9) As for the third test, the Defendant/Applicant’s Counsel submitted that the decree in the suit is not a monetary decree and therefore there is no risk of non-payment of money to the Respondent. The Counsel went on to submit that should the court be inclined to order for payment of security for costs, the Defendant/Applicant is willing to abide by any condition that the court may attach to the grant of stay of execution.
10) On whether the application was brought without undue delay, the Plaintiff’s/Respondent’s Counsel submitted that the Defendant/Applicant took over three months to file the application and that there is no proper application before this court that would satisfactorily explain the reason for the delay.
11) The Counsel for the Plaintiff/Respondent went on to submit that it is the Plaintiff/Respondent who will suffer substantial loss if it is not allowed to continue accessing its right of way from the main Mombasa/Nairobi highway. The Counsel went on to submit that to stay the judgement would be to return the Plaintiff/Respondent to the status quo.
12) The Counsel for the Plaintiff/Respondent termed the averments by the Defendant/Applicant as misleading and asserted that it is the Plaintiff/Respondent who will suffer substantial loss owing to the construction and blocking of its right of way. The Counsel added that it is trite law that negative orders are incapable of execution hence cannot be stayed. To support his submissions, the Counsel cited the case of Kanwal Sarjit Singh Dhiman vs. Keshavji Jivraj Shah  eKLR where the Court of Appeal while dealing with stay of a negative order, held as follows: -
“The 2nd prayer in the application is for stay (of execution) of the order of the superior court made on 18th December, 2006. The order of 18th December, 2006 merely dismissed the application for setting aside the judgment with costs. By the order, the superior court did not order any of the parties to do anything or refrain from doing anything or refrain from doing anything or to pay any sum. It was thus, a negative order which is incapable of execution save in respect of costs only.
13) As for provision for security for costs, the Counsel submitted that in paragraph 27 of their written submissions, the Defendant/Applicant had indicated that the decree herein is not monetary and it therefore follows that the risk of non-payment of any monies to the Plaintiff/Respondent does not arise. The Counsel pointed out that in light of the foregoing, the court would require to consider the interest of both parties herein in that the Plaintiff/Respondent is being stayed from executing and having her statutory right of way she has been enjoying ever since she purchased her portion of land. The Counsel was of the view that the application is not only unmeritorious but has also not met the threshold of the grant of the stay of execution orders and should therefore be dismissed with costs.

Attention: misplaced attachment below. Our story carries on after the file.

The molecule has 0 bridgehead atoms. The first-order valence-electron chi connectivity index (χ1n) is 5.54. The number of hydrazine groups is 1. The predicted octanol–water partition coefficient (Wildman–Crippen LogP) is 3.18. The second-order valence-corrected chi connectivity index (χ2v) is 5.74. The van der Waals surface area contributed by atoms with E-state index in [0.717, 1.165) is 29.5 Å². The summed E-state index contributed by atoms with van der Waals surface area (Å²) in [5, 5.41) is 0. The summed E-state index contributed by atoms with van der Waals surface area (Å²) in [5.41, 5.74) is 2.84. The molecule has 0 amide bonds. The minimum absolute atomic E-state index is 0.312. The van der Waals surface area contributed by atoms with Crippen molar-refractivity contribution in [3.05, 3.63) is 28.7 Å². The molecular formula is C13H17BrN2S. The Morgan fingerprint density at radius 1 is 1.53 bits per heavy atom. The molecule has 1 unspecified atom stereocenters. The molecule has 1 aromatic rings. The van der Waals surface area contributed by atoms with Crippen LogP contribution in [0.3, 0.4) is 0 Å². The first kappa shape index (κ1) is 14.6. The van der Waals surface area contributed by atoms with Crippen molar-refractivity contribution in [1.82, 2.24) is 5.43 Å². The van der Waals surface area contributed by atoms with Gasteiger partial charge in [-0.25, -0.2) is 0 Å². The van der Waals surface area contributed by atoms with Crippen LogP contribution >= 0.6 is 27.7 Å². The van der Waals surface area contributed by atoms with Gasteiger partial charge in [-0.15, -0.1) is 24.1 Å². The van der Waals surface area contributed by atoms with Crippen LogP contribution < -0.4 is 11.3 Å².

14) On the issue of security for costs, the Plaintiff’s/Respondent’s Counsel asked the court to consider the interest of both parties and submitted that the stay sought is prejudicial to the Plaintiff/Respondent.
15) The Counsel concluded by urging the court to find that the Defendant/Applicant has not met the threshold for grant of the orders sought.
16) Having read the application and the replying affidavit as well as the submissions filed by the Counsel on record for the parties, I do note that it is common ground that the principles for the grant of stay of execution pending appeal are as provided for in Order 42 Rule 6 of the Civil Procedure Rules. The Applicant herein must give sufficient cause in addition to satisfying the court that substantial loss may result to him unless the order is made. The Applicant must also show that the application has been made without unreasonable delay and must also provide security as the court orders for the due performance of such decree or order as may ultimately be binding on him.
17) There is no doubt that the Applicant has invested heavily in land parcel number 11794/2. The Applicant is likely to suffer substantial loss especially if prayer (d) of the judgement delivered on 26th November, 2018 is executed as it will interfere with the business that it runs in the said land parcel number 11794/2. Even though this application was filed on 27th February, 2019, I am satisfied that from the reasons proffered, it is safe to hold that the application was filed without unreasonable delay. I have also noted that the Defendant/Applicant has conceded that the decree in this suit is not monetary but is willing to abide by any conditions that the court may grant. I will therefore balance the competing interests of the parties herein.
18) Whereas I agree with the Plaintiff/Respondent’s Counsel that the application seeks to stay orders which do not command the Defendant/ Applicant to do anything, it is clear prayer (d) of the judgement delivered on 26th November, 2018 if executed, is likely to cause substantial loss. In the circumstances, my finding is that the application herein partially succeeds. I will, therefore, issue an order of stay of execution of prayer (d) of the judgement delivered on 26th November, 2018 pending the hearing and determination of the intended appeal. The Defendant/Applicant shall also have costs of application.
Signed, dated and delivered at Makueni this 06th day of December, 2019.
MBOGO C. G.,
In the presence of: -
Ms. Odinga for the Defendant/Applicant
No appearance for the Plaintiff/Respondent
Ms. C. Nzioka – Court Assistant
MBOGO C. G. (JUDGE),